Strategically commanded by the king of Sweden, a wooden church was built by the local people of Sodankylä in 1689. Sodankylä was a natural juncture and a melting pot for potential churchgoers in the area as two rivers joined waters here. 150 km north, another church was built in Inari. 150 km south, a church was built in Kemijärvi.
The very same church built in Sodankylä in 1689 is still standing, because of tar. Tar is made almost in the same manner as they made charcoal out of wood. I noticed the scent immediately entering the building. Tar is like oil. It has a lively, briny, and fiery scent. When you paint it on wood it keeps water from penetrating the material. It also keep living things from taking root or room in the wood.
Every two year we put a new layer on the church roof, enchanting Ms.Riikka Karppinen guides us. She explains how the church is still standing. It was one of few buildings that survived WW II; the Germans used it for housing some of their men. It had already been worthy of saving for a hundred years. It was almost doomed when the new modern church of Sodankylä was built in 1859. People initially let the old church deteriorate. Luckily, attitudes changed and it was decided to maintain the old church.
Originally there were 200 seats in the church. Today 100 seats are available. Have people have become larger in size? Have the human race become taller and heavier the last 300 years or so? Or, are we just getting unhealthy larger butts? Who knows? It could also be that the churchgoers were cramming the benches back in the 17th century. In the winter, it was how you stayed warm. There was and is no heating system in the church.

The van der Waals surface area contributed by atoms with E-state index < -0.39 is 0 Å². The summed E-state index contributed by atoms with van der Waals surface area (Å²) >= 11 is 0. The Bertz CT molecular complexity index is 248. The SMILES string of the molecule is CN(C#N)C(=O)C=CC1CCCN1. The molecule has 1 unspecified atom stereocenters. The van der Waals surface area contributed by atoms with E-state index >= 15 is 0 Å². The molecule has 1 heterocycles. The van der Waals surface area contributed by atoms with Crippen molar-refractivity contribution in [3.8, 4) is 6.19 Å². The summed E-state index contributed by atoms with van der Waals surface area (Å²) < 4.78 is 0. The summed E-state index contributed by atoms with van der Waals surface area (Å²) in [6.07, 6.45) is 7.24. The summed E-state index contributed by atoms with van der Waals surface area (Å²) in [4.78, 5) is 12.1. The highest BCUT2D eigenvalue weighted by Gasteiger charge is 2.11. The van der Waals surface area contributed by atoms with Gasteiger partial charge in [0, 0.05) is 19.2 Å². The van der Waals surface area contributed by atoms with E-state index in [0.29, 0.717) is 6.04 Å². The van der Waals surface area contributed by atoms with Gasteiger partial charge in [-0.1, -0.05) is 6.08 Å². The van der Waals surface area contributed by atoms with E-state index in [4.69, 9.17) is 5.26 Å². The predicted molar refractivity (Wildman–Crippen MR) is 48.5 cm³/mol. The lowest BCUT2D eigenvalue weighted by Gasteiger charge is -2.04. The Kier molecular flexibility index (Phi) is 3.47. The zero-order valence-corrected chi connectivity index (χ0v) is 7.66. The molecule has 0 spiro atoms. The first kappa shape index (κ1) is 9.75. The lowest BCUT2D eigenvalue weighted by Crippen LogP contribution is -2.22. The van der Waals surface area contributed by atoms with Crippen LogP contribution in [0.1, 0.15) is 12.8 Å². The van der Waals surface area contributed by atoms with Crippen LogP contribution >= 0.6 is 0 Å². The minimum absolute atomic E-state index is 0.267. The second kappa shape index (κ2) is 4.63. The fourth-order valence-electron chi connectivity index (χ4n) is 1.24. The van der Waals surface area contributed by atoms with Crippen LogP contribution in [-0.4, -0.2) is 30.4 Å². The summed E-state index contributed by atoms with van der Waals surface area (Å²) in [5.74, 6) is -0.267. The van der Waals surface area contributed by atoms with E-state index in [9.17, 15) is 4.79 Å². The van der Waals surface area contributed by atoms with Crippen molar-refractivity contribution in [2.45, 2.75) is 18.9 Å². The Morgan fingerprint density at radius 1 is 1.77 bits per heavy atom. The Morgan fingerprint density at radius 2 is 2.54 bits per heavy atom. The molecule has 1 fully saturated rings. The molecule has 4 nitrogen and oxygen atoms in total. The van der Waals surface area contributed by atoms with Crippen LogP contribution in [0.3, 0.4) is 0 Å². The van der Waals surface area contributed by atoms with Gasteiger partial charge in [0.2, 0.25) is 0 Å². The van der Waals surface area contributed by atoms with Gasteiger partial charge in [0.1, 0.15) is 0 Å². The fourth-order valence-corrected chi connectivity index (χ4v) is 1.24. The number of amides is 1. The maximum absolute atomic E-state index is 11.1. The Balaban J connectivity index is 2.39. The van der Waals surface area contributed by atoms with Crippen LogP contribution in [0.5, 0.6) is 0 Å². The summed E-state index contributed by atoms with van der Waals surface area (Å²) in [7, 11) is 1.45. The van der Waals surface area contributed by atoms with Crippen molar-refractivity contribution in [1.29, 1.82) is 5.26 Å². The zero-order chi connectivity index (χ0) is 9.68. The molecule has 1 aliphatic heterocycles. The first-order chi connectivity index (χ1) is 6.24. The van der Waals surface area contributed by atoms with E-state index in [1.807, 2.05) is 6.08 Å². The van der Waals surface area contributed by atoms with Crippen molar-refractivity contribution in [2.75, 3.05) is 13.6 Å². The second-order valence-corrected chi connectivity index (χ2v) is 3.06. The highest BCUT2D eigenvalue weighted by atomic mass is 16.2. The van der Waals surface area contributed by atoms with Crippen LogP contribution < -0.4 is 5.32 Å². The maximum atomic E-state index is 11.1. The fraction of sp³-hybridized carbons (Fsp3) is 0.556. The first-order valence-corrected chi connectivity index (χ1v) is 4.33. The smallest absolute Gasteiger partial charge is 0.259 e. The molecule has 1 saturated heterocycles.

Underneath the boards are three mummies. A three week old baby lies in front of the altarpiece made in 1739 by Mr. Petter Bergström. With a flashlight you can see it. Two other mummies are also resting underneath the floor. The church is very much untouched. Most of it is still original. This makes the church attractive for visitors from all over the world. There are many old churches, but most of them have been altered in one way or another, says Riikka. The mummies are granted to rest in peace.
Today, there are no regular services. In the summer, there are weddings every Saturday. The church never had an organ. As in the old days, wedding parties must bring their own celestial music and singing to the church.
That’s a good way to carry on in many ways, amen!